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Kissing and Germs

The mistletoe is down, the winter weather has you wanting nothing more than a cozy fire and the one you love, and Valentine’s Day is just around the corner. If this is not the season for love, nothing is. It’s also the season for the flu, for colds, and for other things you probably don’t want to spend another second thinking about. This is the time of year you probably want to spend a bit more time with the one you love, and that means there might be a little more kissing involved.

Kissing is nice. It’s also a great way to burn some calories, so it’s recommended. Of course, you’re not burning calories kissing anyone other than your significant other, but you’re going to steal a few kisses from your sweet babies and even those from your grandmother. Kissing is common. Romantic kisses, sweet baby kisses, kisses on the cheeks between friends, and so many other kisses happen every day. Do you know how many times a day you kiss someone in your life?

You probably don’t want to think about it once we tell you how many germs are involved in all that kissing. It turns out kissing the person you love is also a great way to transfer about 80 million germs between the two of you. Does that make you want to keep your lips to yourself? Kissing and germs go together like peanut butter and jelly, and we know how that makes you feel. With those germs and all the romance of Valentine’s Day on your mind right now, it’s time to share a few facts about germs, kissing, and your health.

Kissing is a Giant Germ Exchange

You wash your hands regularly, you carry hand sanitizer around in your handbag, and you’re careful not to touch the handrails on the escalator or anything else in public. You do a good job of keeping your hands to yourself and sanitizing the things in your life to prevent the spread of awful germs, and you’re proud of that. Unfortunately, every 10-second kiss with the person you love is spreading more than 80 million germs. That’s gross, and there’s not a more elegant way to say that.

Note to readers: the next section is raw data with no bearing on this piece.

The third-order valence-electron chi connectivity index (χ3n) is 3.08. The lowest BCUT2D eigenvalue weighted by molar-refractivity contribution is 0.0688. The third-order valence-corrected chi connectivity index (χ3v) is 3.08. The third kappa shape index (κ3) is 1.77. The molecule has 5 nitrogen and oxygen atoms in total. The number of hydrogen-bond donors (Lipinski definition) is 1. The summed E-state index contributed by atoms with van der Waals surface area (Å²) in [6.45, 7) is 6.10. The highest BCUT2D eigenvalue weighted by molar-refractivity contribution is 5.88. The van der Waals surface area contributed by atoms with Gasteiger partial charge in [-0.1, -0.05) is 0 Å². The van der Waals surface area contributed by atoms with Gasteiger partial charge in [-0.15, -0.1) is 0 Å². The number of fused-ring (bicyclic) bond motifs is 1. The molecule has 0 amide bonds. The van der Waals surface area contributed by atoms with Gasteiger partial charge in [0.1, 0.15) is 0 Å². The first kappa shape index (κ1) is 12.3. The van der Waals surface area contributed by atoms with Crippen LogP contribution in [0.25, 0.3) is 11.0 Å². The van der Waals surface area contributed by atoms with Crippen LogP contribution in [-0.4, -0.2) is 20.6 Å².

Those 80 million germs are working their way from one mouth to the other and back. That means you’re leaving a kiss with more than just butterflies in your stomach. You’re also leaving with a plethora of germs in your mouth. Many health concerns such as illness and disease are spread from direct contact, which is precisely what kissing is.


What You’re Sharing Besides A Sweet Kiss

You can kiss the person you love all day long, and that’s a nice feeling. However, you’re sharing far more than a simple romantic moment and exchange of feelings when your lips touch. You’re sharing viruses and so much more. Some of the most common viruses are spread through direct contact, which is what happens when you kiss.

- Cold Germs – Colds are easily spread from one person to another through direct contact. If your significant other has a cold and doesn’t know it, your kiss could share that cold. This doesn’t mean you should stop kissing your loved one, however. You can also get his or her cold through droplets released during a cough or sneeze, or even from accidentally using his or her toothbrush or sharing a drink. Kissing is nice, so don’t stop.

- Herpes – Unfortunately, this is a negative. The herpes family is a big one, and there are many ways to catch this infection. It’s spread as an STD, it’s also spread as a cold sore. It can be given to your loved one when you kiss, which is why it’s so important you do not kiss your loved one if he or she has a cold sore. It’s not impossible to spread herpes through contact when there is no blister formed on the lips, but it’s less common than spreading the infection when there is a cold sore present.

- Glandular Fever – Did you know there is a kissing disease? There is, and this is it. It’s another term for mononucleosis. It’s spread through direct contact with saliva, and it’s a health problem that doesn’t go away quickly.